The Columbus Blue Jackets scored their lone goal of Thursday’s 4-1 loss against the Bruins on a puck that was played off the netting.

Down 2-0 at home, the Blue Jackets were desperate for a lucky bounce to kickstart their offense.  That bounce came off the spectator netting above the glass.



Seth Jones’ shot from the point deflected off Blue Jackets forward Oliver Bjorkstrand and over the glass, into the netting.   Play continued, with the puck dropping back down to the ice along the goal line.

Bjorkstrand recovered it and sent a pass across the slot to Artemi Panarin, who fired it past Bruins goaltender Tuukka Rask to cut the Boston lead to 2-1.

The play was not eligible for review, nor was it able to be challenged; coach’s challenges are limited to offside plays and goaltender interference.

“In this day and age, I think it’s crazy. If the refs don’t see it, I think the league can call [to advise that the puck went out of bounds].  They’re watching the game, right?  What if that’s in overtime? It didn’t cost us, but I think it’s just funny that they can look at a lot of other kinds of goals and call them back from the [NHL] offices, so why not that?”

“It was a high blocker shot. I think it hit somebody and then there was like a five second pause. I’m thinking it’s got to be out of bounds. Next thing I see, it’s on the left side and I start scrambling and then it’s in the net.  Just a weird few seconds there.

“I didn’t know what happened.  I didn’t see it hit the net. If I saw it then I probably would have slammed the stick and started chasing the refs. Probably better that I didn’t see it.”

Boston Bruins Goaltender Tuukka Rask

Rask stopped all 39 other shots he faced for a 4-1 win that evened the series at 2-2.

Rule 85.1 deals with the puck going out of bounds:

If the puck striking the spectator netting goes unnoticed by the on-ice officials, play shall continue as normal and resulting play with the puck shall be deemed a legitimate play. Players must not stop playing the game until they hear the whistle to do so.


Video review of those situations is covered in 38.4 (ix):

(ix) The video review process shall be permitted to assist the Referees in determining the legitimacy of all potential goals (e.g. to ensure they are “good hockey goals”). For example (but not limited to) … pucks that hit the spectator netting prior to being directed immediately into the goal …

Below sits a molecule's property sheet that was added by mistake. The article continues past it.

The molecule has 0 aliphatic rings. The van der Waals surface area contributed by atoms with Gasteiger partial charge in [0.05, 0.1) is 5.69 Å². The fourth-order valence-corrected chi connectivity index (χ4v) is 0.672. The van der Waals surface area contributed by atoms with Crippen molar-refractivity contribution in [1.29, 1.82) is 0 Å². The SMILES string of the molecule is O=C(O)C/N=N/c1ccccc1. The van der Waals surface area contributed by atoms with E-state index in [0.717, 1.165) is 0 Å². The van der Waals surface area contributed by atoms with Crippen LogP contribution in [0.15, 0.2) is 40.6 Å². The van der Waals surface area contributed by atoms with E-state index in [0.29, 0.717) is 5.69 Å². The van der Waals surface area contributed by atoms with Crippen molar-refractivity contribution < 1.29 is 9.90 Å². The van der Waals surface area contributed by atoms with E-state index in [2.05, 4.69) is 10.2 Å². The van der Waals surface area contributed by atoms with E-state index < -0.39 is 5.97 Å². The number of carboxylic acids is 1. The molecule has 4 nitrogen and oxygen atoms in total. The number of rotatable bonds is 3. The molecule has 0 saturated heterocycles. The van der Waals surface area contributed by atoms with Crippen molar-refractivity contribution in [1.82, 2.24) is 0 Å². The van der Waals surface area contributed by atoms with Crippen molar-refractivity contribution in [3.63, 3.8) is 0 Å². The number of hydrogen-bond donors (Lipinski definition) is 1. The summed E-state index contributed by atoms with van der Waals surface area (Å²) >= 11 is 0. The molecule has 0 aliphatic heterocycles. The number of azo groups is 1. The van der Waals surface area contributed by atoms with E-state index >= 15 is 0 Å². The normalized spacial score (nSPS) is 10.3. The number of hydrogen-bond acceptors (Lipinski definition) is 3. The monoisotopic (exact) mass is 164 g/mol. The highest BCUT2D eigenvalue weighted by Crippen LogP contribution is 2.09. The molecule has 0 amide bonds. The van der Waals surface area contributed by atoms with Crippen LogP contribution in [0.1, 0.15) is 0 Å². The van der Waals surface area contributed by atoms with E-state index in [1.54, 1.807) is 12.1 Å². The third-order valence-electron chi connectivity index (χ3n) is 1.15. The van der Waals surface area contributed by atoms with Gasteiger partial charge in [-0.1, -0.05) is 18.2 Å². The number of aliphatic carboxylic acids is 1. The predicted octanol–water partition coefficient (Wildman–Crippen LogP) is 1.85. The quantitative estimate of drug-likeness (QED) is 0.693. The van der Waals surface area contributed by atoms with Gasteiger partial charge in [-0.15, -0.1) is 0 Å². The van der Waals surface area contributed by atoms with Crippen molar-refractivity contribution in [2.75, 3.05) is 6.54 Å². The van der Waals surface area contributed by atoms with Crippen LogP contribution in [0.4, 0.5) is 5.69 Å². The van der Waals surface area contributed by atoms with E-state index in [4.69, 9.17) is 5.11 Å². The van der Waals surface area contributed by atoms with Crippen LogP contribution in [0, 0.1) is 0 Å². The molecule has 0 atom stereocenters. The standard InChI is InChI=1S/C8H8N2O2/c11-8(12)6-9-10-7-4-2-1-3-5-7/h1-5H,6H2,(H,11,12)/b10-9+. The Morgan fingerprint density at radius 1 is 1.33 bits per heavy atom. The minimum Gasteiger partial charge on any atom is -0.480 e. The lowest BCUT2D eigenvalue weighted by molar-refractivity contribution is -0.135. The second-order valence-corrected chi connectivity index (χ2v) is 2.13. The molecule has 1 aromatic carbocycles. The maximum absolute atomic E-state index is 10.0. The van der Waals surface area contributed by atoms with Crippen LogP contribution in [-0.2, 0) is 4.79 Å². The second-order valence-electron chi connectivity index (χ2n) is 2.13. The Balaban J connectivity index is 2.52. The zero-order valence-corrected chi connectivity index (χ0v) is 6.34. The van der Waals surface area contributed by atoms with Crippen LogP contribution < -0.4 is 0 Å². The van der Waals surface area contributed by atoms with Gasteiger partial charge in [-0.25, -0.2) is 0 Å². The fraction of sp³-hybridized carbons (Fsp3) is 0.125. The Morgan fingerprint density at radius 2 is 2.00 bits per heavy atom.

NOTE: For pucks that hit the spectator netting undetected by the On-Ice Officials, “immediately” shall mean the following:

a) When the puck strikes the spectator netting and deflects directly into the goal off of any player;

b) When the puck strikes the spectator netting and falls to the ice and is then directed into the goal by the player who retrieves the puck.

In both of the above scenarios, the NHL Situation Room must have definitive video evidence of the puck striking the netting in order to disallow the goal.

Simply put, the on-ice officials missed it, and they weren’t able to review it.

The rule book does not allow for the use of video replay in this situation.   If Bjorkstrand had played the puck off the netting and shot it directly in, the league would have been able to review the play — and overturn the goal, provided they had sufficient video evidence of the puck striking the netting.

Bjorkstrand’s pass to Panarin nullified the ‘netting review’ and caused this to be a legal goal.

Referees for the game were Chris Rooney and Gord Dwyer.  Linesmen were Michel Cormier and Brian Murphy.

As crazy as it is, this isn’t the first time a puck in the netting has led to a Blue Jackets goal against the Bruins.  Back in 2014, the officials missed that the puck was deflected up into the netting. It returned to the ice and the two teams played on without a stoppage in play until Matt Calvert scored for Columbus 85 seconds later.

“They’re just going to turn their backs on it and pretend it’s alright,” said Bruins announced Jack Edwards after the 2014 goal.  “Start the calliope music. It’s a circus!”